Immediately after the law passed, Georgia’s businesses were drawn into the fray, particularly two of the state’s biggest and most iconic companies, Delta Air Lines (DAL) (Georgia’s largest employer) and Coca-Cola (KO). And within a week, Delta and Coke found themselves in the remarkable and nearly unprecedented position of having boycotts called on them by both the political left and the political right over the same issue—but of course for different reasons.
Let me explain. When the law was first promulgated, Delta and Coca-Cola’s response was negative, but tepidly so. Some Black leaders called for a boycott of their products and services, turning up the heat on those companies. Days later, on March 31 to be exact, Parsons and the other Black business leaders ran a full-page ad in the New York Times, which carried an open letter strongly denouncing the new law and calling on “our colleagues in corporate America to join us in taking a non-partisan stand for equality and democracy.”
“To characterize this as a political statement by corporate America I think is inaccurate, it's not political,” Parsons says. “This is about defending democracy, defending one of the keystones that make this a unique country in the world. I mean, how can you sit by and, and watch people intentionally try and prevent or discourage other people from exercising their right to vote?”
The same day as the letter, both Coke CEO James Quincey and Delta CEO Ed Bastian went on CNBC and spoke forcefully against the bill, making in a sense, "to be clear, we were always against this," kind of statements. Critics on the left said that was too little too late. (Other big companies in Georgia most notably UPS (UPS) and Home Depot (HD) have not taken strong positions on the matter.)
“[Ed Bastian] was slow to action,” Khadijah Abdur-Rahman, Fulton County, Georgia Commissioner told Yahoo Finance this week. “I will resolve that he has made a statement, but he needs to do more. We need him to put his money where his mouth is. He needs to help us change the law.”
That was nothing like the fury though on the right, which came from Georgia Gov. Brian Kemp and local state politicians, as well as Senate Minority Leader Mitch McConnell, Rand Paul and former President Trump.
"It is finally time for Republicans and Conservatives to fight back...Boycott Major League Baseball, Coca-Cola, Delta Airlines…” Trump said in a statement. (We’ll get to baseball in a second.) But get this twist. Earlier this week, after Trump called for the boycott of Coke, it appeared the former president had a bottle of, guess what, on his desk. (It seems Trump hasn’t learned how to say "Pepsi please," yet.)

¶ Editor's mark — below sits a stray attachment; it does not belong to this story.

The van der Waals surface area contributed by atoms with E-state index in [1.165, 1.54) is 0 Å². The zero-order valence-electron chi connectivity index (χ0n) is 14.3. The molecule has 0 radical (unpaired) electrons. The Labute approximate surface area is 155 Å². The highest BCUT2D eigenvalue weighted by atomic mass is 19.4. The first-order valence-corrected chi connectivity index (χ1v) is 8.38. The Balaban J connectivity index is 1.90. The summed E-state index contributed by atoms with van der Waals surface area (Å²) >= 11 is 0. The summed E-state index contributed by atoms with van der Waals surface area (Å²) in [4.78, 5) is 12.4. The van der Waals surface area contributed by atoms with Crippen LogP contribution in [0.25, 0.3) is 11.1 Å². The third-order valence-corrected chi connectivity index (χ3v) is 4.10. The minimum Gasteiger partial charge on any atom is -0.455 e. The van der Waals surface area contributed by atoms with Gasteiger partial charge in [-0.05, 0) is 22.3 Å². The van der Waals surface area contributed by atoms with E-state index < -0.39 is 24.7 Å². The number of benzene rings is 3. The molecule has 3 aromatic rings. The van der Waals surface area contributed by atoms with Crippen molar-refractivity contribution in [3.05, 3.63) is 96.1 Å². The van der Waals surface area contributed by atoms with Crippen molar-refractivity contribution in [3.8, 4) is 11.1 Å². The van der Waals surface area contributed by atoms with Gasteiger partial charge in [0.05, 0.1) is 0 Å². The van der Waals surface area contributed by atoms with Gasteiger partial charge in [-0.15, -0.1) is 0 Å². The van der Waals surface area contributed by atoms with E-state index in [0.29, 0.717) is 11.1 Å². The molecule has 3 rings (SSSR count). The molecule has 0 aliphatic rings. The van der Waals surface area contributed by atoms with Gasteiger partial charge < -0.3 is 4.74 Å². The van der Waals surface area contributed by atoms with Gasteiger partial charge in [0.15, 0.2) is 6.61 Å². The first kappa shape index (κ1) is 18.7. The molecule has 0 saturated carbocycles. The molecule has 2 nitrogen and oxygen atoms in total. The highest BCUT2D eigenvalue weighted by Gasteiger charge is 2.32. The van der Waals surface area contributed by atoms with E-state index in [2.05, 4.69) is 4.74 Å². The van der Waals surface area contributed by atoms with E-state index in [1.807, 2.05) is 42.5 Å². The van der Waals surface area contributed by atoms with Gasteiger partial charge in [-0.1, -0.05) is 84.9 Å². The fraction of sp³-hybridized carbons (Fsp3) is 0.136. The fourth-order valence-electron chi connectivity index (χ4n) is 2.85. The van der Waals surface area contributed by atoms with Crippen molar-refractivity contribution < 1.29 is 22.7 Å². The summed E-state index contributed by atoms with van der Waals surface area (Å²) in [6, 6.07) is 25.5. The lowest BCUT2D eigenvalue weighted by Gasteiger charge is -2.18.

A week ago on Friday, April 2, another letter was released condemning the new law, this one signed by some 240 top executives at a wide range of companies including Dow Chemical (DOW), Cisco (CSCO), Etsy (ETSY) and Paypal (PYPL).
“When 72 Black executives published their powerful letter last Wednesday that really helped ignite more urgency behind this issue and brought an outpouring of support and interest from many member companies,” says Steven Levine, director at the Civic Alliance, the advocacy group which organized the letter. “We worked with many of them to draft a statement and we were proud to publish it. We’re deeply committed to remaining nonpartisan and to ensuring that all Americans have the freedom to vote will remain a priority for our companies.”
To be honest though, most Fortune 500 CEOs did not sign the letter. I asked Edith Cooper, a former Goldman Sachs (GS) executive, founder of professional development startup Medley, and member of the board at Slack (WORK) and Etsy, about that. “I think if you are going to be a company that's relevant now, going forward, it is not only appropriate, but it is expected for you as the leader of that organization, and as a company to have a point of view,” says Cooper, who signed the Black executives’ letter. “Silence, in effect, is a point of view. By not saying anything, is it reasonable to assume that you are comfortable with the legislation, I would suspect that for many of these largest organizations, that might not be the case, but we don't know."
“It's imperative for organizations to support the right thing, because ultimately, it will impact their bottom line, your employees will demand it, your customers will expect it,” Cooper continued. “And if you do not have a point of view that supports equality, and that represents justice and democracy, how will you be a company that's relevant going forward? And it all starts with the opportunity and the access to vote? It's fundamental.”